Tag Archives: Calvin

2017 Symposium Recap: Joshua Colson on Calvin’s View of the Supper

 Matt Pinson

Josh Colson presented a well-written paper at the 2017 Theological Symposium on Calvin’s view of the Lord’s Supper. The purpose of the paper was to study Calvin’s view of the Lord’s Supper and make applications to the Protestant debate on the Supper, with special reference to the General/Free Will Baptist tradition.

Colson briefly discussed the main views against which the Reformed churches were reacting. He summarized the Roman Catholic understanding of transubstantiation, which sees the bread and the wine in the Supper as being transformed into the body and blood of Christ when the priest consecrates it at the celebration of the Mass. He also considered the Lutheran view of the Lord’s Supper, that, although the elements are not transformed into the physical body and blood of Christ, Christ’s body and blood are still really, mysteriously present in the elements.

Colson followed this discussion with a summary of the Zwinglian view of the Lord’s Supper, which is known commonly as the “memorialist” view. He described Zwingli as advancing a view of the Lord’s Supper that emphasizes “this do in remembrance of me” to the exclusion of any consideration of the presence of Christ in the Supper.

The paper then explained Calvin’s view, which differs from all the above views and says that Christ’s body and blood are spiritually present in the elements of the Lord’s Supper. Colson sees Calvin’s view as a via media (middle way) between Luther’s and Zwingli’s views.

Though the historical summary was helpful, the most thought-provoking part of Colson’s paper was the application section. His comments were particularly applicable for Free Will Baptists since he quoted from some English General Baptist sources that seem to espouse a view of the Lord’s Supper that sounds closer to Calvin’s “spiritual presence” view than to a mere memorialism. Colson rightly quoted John Hammett’s clever statement that often the modern Evangelical and Baptist (mis)understanding of the Lord’s Supper is an over-reaction against “real presence,” resulting in “real absence.”

The application part of Colson’s paper justly brings into question the way many modern Evangelicals have relegated the Lord’s Supper to an unimportant, rote practice that is unceremoniously and often unthoughtfully tacked on to the end of a service occasionally, one that robs the ordinance of its reverential, ritual significance in the life of the church. Colson was effective in making the argument that our Free Will Baptist ancestors approached the celebration of the Lord’s Supper with far more gravity and far more spiritual preparation than many modern Evangelicals.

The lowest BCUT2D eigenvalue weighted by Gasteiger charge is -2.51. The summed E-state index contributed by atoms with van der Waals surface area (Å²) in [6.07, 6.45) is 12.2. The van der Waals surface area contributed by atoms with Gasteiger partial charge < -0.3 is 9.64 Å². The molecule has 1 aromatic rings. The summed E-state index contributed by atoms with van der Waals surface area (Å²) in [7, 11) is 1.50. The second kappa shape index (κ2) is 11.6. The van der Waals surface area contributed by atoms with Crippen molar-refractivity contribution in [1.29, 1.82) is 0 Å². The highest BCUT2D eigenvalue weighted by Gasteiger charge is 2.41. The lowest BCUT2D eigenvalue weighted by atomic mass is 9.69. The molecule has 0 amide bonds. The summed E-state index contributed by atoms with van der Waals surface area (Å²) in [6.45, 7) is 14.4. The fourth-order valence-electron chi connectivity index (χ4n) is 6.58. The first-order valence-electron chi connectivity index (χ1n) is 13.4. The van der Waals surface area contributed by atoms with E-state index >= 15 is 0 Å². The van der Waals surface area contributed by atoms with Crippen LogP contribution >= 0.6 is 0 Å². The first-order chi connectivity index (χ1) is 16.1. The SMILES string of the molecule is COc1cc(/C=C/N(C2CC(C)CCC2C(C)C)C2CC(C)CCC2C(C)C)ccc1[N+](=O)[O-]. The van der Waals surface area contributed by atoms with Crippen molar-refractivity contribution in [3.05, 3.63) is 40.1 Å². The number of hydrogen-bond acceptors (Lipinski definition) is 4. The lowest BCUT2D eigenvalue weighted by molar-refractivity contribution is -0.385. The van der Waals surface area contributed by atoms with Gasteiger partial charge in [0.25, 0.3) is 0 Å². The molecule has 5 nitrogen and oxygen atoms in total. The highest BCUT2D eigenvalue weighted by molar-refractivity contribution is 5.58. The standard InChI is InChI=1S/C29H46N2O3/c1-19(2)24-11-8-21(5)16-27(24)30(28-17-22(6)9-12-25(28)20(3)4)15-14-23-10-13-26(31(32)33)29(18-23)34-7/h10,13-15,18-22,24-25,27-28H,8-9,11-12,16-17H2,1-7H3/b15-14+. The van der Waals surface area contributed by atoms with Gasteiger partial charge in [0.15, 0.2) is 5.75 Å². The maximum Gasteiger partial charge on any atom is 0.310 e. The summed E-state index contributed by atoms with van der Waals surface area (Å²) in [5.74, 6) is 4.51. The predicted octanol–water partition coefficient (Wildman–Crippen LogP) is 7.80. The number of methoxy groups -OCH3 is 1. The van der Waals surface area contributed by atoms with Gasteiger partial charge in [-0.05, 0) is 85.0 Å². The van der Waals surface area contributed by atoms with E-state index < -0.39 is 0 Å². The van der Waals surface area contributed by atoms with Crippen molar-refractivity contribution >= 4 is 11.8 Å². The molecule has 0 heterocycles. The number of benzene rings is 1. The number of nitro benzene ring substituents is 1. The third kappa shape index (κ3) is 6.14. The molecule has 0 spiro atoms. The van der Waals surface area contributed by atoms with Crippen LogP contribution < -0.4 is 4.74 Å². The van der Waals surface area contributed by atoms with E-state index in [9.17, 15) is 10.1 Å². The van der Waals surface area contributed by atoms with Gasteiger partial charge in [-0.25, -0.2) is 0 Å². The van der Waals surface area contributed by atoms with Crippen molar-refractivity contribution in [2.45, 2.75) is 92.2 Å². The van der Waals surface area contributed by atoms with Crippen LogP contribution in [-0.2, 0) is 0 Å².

“This line of thinking,” Colson argued, “has reduced the Supper and the other ordinances of the church to ‘bare’ symbols—a far cry from the traditional Baptistic understanding of the ordinances noted earlier. The key, then, is not to strip the ordinances of their spiritual significance (i.e., explain how Christ is not present); rather, Baptists should state positively how Christ is present in the Supper and the other ordinances which He and His apostles instituted.”

This is, unfortunately, a not-uncommon occurrence. One often hears a sermon before a baptism or before the Lord’s Supper describing what the ordinance is not rather than what the ordinance rightly and powerfully and beautifully is. Colson and others might wish to examine the rich history of “preparatory sermons” which were practiced by Puritans of various types and by Free Will Baptists (including my own ministerial grandfather into the 1980s), which were designed to prepare the congregation for “rightly” eating the Supper of the Lord together. Interestingly, the Puritan minister and poet Edward Taylor turned some of his own prose preparatory sermons into exquisite poetry; such poems reveal a great deal about the significance that was attached to preparation for this regular ritual observance—both by the Puritans generally and by our English General Baptist ancestors also. (I owe these insights to my colleague Darrell Holley.)

While space and topic did not call for it in this paper, in a future study, Colson will no doubt want to probe more deeply the Zwinglian doctrine of the Lord’s Supper—which is certainly more than “bare memorialism.” The key difference between Zwingli (and the early Anabaptists and Baptists that followed his lead) and Calvin was not that the former denied that Christ was spiritually present in the Lord’s Supper. Instead, it was Calvin’s unfortunate sacramentalism that they balked at—the view that the Supper was, in some way, a vehicle of saving grace, as seen, for example, in the Heidelberg Catechism’s statement that in the Supper we are “nourished to everlasting life.” Zwinglians (and Anabaptists and Baptists) have usually avoided this sort of language. Nonetheless, when at their best, they have always wanted to stress that Christ was indeed present in the Supper—indeed, in all of the appointed practices (ordinances) of the church when properly prepared for, when properly observed, and when properly used as obligatory liturgical “dramas” presenting in powerful symbolic form some of the most profound doctrines of the faith.